Speaking at a Foreign Correspondents Association dinner, MAS managing director Ravi Menon spoke of the organisation's efforts to fight money laundering (AML) and terrorism financing (CFT).
MAS set up a dedicated AML department in August, along with a separate department to strengthen the enforcement of its regulations.
"But MAS cannot inspect every bank every year. Nor can we go through all transactions. And we certainly do not set out to detect fraud – which would take months of intense scrutiny," Menon said.
Responsibility rests with the board and senior management of financial institutions, who must put in place robust monitoring mechanisms to detect suspicious activities, promote strong risk awareness and constant vigilance among all staff, and empower their compliance and risk management people, he said.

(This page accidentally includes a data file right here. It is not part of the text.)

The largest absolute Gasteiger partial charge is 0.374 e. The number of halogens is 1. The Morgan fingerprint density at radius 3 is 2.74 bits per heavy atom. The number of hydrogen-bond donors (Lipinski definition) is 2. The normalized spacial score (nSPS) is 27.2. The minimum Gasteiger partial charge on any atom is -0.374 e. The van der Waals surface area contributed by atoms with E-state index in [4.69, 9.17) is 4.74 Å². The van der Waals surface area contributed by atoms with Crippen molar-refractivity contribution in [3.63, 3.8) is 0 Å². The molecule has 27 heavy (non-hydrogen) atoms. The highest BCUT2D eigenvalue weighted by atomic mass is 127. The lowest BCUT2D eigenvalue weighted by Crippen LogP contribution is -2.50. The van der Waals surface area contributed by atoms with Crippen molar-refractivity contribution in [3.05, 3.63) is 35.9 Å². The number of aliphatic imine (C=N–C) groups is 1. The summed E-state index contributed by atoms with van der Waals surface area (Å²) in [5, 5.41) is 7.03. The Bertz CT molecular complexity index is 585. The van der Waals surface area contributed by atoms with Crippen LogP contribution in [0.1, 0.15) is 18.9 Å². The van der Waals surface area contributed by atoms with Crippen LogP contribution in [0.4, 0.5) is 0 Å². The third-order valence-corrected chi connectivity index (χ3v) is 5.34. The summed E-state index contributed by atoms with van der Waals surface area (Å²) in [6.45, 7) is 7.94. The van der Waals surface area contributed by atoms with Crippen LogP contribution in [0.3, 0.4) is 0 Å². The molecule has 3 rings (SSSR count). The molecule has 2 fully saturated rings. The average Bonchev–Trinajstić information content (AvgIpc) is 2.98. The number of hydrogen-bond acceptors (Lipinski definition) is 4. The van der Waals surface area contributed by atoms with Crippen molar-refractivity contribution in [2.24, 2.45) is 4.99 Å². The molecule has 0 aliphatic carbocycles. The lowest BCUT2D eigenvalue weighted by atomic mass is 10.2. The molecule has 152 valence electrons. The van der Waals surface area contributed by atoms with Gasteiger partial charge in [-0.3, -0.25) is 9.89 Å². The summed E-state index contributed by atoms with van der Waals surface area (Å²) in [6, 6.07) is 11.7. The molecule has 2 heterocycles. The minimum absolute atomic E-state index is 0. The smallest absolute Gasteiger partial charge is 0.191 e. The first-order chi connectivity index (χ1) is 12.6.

"My advice to senior managers in our financial institutions is this: keep your risk and compliance people close to you. They are often seen as hindering opportunities and profits, but when things go wrong you'll wish you had heeded them," Menon said.
"When they say 'I think something's not right here', listen to them," he said.
"Ultimately, trust and conduct boil down to culture more than any externally imposed rules. By culture, I mean the shared values, attitudes and norms that guide behaviour. Financial institutions must get the culture right," Menon said.
MAS's dedicated AML department will look after all policies on money laundering and other illicit financing risks. It will monitor risks and carry out on-site supervision of how financial institutions manage these risks.
The new enforcement department will also bring together functions that have previously been managed by a range of departments, MAS said at the time.
The department is needed because "with a financial sector that comprises more than 1,500 financial institutions of varying sizes and systemic importance, it is not possible to prevent regulatory breaches and misconduct even with intrusive supervision", MAS said.
MAS ordered a bank to close earlier this year for failing to meet its obligations to combat money laundering. It was the first time the regulator has closed a bank since 1984.